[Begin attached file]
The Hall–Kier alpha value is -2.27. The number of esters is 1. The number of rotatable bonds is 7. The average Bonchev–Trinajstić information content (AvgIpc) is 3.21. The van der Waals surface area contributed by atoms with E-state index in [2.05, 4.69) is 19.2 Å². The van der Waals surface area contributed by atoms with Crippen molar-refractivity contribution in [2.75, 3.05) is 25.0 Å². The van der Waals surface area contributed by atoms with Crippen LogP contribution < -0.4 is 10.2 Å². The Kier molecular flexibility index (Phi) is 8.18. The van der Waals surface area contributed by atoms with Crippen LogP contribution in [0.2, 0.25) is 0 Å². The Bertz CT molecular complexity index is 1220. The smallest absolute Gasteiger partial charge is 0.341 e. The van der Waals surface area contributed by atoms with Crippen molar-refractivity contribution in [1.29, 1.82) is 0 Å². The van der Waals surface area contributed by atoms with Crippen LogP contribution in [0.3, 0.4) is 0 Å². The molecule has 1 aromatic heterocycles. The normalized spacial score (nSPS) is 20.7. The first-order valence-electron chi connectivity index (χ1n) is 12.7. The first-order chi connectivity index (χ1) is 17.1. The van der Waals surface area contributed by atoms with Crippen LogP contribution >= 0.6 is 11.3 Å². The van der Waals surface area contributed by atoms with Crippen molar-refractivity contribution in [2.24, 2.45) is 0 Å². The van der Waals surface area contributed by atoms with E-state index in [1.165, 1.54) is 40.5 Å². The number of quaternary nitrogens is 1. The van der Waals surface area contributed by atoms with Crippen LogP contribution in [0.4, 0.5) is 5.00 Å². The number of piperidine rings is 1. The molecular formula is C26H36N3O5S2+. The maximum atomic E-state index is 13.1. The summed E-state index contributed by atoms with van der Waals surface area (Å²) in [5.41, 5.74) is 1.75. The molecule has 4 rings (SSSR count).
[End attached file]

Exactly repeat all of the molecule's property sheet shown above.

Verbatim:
The Hall–Kier alpha value is -2.27. The number of esters is 1. The number of rotatable bonds is 7. The average Bonchev–Trinajstić information content (AvgIpc) is 3.21. The van der Waals surface area contributed by atoms with E-state index in [2.05, 4.69) is 19.2 Å². The van der Waals surface area contributed by atoms with Crippen molar-refractivity contribution in [2.75, 3.05) is 25.0 Å². The van der Waals surface area contributed by atoms with Crippen LogP contribution < -0.4 is 10.2 Å². The Kier molecular flexibility index (Phi) is 8.18. The van der Waals surface area contributed by atoms with Crippen LogP contribution in [0.2, 0.25) is 0 Å². The Bertz CT molecular complexity index is 1220. The smallest absolute Gasteiger partial charge is 0.341 e. The van der Waals surface area contributed by atoms with Crippen molar-refractivity contribution in [1.29, 1.82) is 0 Å². The van der Waals surface area contributed by atoms with Crippen LogP contribution in [0.3, 0.4) is 0 Å². The molecule has 1 aromatic heterocycles. The normalized spacial score (nSPS) is 20.7. The first-order valence-electron chi connectivity index (χ1n) is 12.7. The first-order chi connectivity index (χ1) is 17.1. The van der Waals surface area contributed by atoms with Crippen LogP contribution >= 0.6 is 11.3 Å². The van der Waals surface area contributed by atoms with Crippen molar-refractivity contribution in [2.24, 2.45) is 0 Å². The van der Waals surface area contributed by atoms with E-state index in [1.165, 1.54) is 40.5 Å². The number of quaternary nitrogens is 1. The van der Waals surface area contributed by atoms with Crippen LogP contribution in [0.4, 0.5) is 5.00 Å². The number of piperidine rings is 1. The molecular formula is C26H36N3O5S2+. The maximum atomic E-state index is 13.1. The summed E-state index contributed by atoms with van der Waals surface area (Å²) in [5.41, 5.74) is 1.75. The molecule has 4 rings (SSSR count).